Wednesday, September 22, 2010


The crew is concerned with citizenship lately.  We on team Pelagic are firm believers in having two passports each, since you never know when one nation or another might let you down.  (Joke.  Sort of.)

Yesterday Alisa checked into the necessary steps for parlaying her permanent resident visa into Australian citizenship.  We've long known that Oz inconveniently doubled the required length of residency for new citizens just before her visa was granted, and she was calling to find out about allowable waivers to the current four-year requirement.  Stay tuned.

Meanwhile Eric, who already has his Aussie passport, has an appointment at the U.S. consulate in Melbourne for early next month to be registered as a Yank.  Alisa will fly up with him for the day while Elias and I keep things going here, so I had to sign an affidavit giving my consent for him to obtain a U.S. passport.  And that affidavit gave us a great interaction with a nearly bygone world of trans-border paper shuffling.

First I had to have the affidavit notarized, which is a bit of a production in Oz - you can't get it done at a 7-11, the way you can in the U.S.  And then I had to get an apostille,  which is French for "you give me 80 bucks and I give you this nifty green ribbon."

That's the apostille above - certification of the notarization by the Australian government for use by a foreign power.  It did cost 80 Australian dollars, which lately is about $77 in real money.  But for that price I figure we got a great look at a nearly-vanished world, the world of official seals and Ribbons that Mean Something and ink-stained clerks laboring at high desks.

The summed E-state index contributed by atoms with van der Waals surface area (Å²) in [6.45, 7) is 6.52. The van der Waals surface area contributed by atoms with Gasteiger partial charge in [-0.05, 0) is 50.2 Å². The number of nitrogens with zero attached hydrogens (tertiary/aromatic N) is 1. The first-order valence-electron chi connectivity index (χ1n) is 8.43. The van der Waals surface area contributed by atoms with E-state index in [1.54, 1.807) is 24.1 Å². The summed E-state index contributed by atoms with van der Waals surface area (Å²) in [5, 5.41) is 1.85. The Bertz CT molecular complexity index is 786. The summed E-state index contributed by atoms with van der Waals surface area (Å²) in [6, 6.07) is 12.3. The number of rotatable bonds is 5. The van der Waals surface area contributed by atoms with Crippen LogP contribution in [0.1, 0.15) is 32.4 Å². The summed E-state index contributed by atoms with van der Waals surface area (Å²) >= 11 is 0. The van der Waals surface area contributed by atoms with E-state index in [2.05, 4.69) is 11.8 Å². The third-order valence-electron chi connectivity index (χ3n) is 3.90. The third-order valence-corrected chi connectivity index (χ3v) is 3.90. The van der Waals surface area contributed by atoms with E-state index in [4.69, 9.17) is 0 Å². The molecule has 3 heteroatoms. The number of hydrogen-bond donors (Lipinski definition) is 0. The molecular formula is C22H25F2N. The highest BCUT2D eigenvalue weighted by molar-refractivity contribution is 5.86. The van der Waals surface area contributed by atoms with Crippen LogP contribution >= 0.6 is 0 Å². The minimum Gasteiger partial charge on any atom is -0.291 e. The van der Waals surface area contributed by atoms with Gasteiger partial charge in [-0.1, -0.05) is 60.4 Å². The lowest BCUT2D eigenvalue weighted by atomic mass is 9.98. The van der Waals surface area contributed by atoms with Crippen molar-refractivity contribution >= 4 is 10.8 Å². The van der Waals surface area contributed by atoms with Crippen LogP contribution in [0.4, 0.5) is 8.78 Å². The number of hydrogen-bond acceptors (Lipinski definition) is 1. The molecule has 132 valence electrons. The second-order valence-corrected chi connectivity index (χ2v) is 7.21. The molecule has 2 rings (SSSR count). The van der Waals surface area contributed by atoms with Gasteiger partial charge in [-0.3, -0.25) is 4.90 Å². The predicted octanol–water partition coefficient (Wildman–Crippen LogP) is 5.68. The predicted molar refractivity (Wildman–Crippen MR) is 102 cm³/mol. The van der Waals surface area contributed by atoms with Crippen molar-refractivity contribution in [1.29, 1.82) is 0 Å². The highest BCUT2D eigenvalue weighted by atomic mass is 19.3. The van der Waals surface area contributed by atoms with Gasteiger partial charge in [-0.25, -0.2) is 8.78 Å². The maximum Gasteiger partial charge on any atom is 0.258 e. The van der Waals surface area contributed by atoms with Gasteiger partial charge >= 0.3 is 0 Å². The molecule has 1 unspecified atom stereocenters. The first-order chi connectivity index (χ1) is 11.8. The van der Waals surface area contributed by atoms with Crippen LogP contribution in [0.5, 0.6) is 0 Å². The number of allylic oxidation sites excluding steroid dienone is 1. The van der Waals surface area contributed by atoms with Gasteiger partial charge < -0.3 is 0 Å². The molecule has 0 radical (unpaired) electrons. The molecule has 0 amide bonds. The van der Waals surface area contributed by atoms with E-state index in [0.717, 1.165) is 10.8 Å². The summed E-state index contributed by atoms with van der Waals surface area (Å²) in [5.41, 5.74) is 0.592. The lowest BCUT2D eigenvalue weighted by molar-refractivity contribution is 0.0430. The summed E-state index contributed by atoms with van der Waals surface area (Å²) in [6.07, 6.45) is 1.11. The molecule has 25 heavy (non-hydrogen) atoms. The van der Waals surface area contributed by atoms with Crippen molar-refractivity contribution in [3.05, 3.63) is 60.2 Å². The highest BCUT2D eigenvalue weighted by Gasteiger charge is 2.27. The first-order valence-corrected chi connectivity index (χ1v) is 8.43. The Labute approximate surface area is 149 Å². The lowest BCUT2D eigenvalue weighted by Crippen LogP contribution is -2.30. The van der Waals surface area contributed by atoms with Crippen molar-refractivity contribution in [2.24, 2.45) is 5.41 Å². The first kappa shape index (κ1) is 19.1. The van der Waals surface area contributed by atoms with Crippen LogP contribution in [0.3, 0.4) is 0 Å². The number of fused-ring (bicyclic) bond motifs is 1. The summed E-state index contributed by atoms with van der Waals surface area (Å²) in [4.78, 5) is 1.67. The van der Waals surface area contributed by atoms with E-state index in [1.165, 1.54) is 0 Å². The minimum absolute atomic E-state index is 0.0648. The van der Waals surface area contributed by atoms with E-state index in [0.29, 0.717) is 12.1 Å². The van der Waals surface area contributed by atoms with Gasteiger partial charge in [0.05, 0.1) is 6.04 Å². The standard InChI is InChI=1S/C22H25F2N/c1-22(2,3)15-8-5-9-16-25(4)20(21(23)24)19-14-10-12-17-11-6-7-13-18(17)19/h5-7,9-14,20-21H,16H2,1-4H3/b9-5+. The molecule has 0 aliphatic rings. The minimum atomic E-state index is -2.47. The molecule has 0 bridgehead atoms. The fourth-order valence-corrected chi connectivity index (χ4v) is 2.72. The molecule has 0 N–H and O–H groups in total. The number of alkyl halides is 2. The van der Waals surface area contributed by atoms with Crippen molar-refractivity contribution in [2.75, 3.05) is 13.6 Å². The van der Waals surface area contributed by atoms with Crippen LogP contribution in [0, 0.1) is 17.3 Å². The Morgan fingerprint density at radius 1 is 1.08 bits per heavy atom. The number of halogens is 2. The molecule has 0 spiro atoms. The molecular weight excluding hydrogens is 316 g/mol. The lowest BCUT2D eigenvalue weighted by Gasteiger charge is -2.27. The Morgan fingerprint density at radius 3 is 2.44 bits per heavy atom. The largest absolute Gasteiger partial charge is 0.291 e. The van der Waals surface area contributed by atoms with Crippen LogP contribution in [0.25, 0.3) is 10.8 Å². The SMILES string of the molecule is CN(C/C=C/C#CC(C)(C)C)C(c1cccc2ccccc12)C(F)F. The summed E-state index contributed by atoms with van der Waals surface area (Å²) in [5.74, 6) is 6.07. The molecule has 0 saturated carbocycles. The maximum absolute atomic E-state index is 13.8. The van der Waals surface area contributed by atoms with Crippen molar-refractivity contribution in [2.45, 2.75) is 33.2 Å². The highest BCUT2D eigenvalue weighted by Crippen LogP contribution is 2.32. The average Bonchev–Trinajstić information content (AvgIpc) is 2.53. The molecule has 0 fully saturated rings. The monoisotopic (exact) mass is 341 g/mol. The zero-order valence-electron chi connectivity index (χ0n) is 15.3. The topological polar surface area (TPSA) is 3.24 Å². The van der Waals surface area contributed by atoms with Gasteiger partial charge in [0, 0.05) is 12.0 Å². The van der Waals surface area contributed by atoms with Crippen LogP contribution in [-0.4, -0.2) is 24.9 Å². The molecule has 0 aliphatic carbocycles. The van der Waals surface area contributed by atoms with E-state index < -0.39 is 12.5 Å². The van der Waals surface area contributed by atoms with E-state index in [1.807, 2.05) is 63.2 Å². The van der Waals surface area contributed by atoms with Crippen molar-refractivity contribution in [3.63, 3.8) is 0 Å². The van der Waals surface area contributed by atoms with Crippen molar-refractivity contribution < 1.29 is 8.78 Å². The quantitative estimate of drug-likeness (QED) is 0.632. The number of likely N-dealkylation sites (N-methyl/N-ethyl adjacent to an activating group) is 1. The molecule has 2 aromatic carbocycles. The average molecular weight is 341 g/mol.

And what a treat it will be to recount this tale to Eric twenty years from now:  "I had to sign a piece of paper, with a pen.  Then I took it to one office to get it certified as authentic.  Then I took it to a second office, where they certified the certification that I got at the first office.  Then mom got on a plane with you and flew to a whole other city, where she surrendered the piece of paper.  And then the people in that office sent the piece of paper to a different country.  That's how things were done back then."

I reckon that's one of the joys of this fast-changin' modern world: the chance to savor a situation as anachronistic, even as you're living it.

Elias getting a haircut yesterday.  "How do you want it cut?"  I asked.  "Like yours," he answered.

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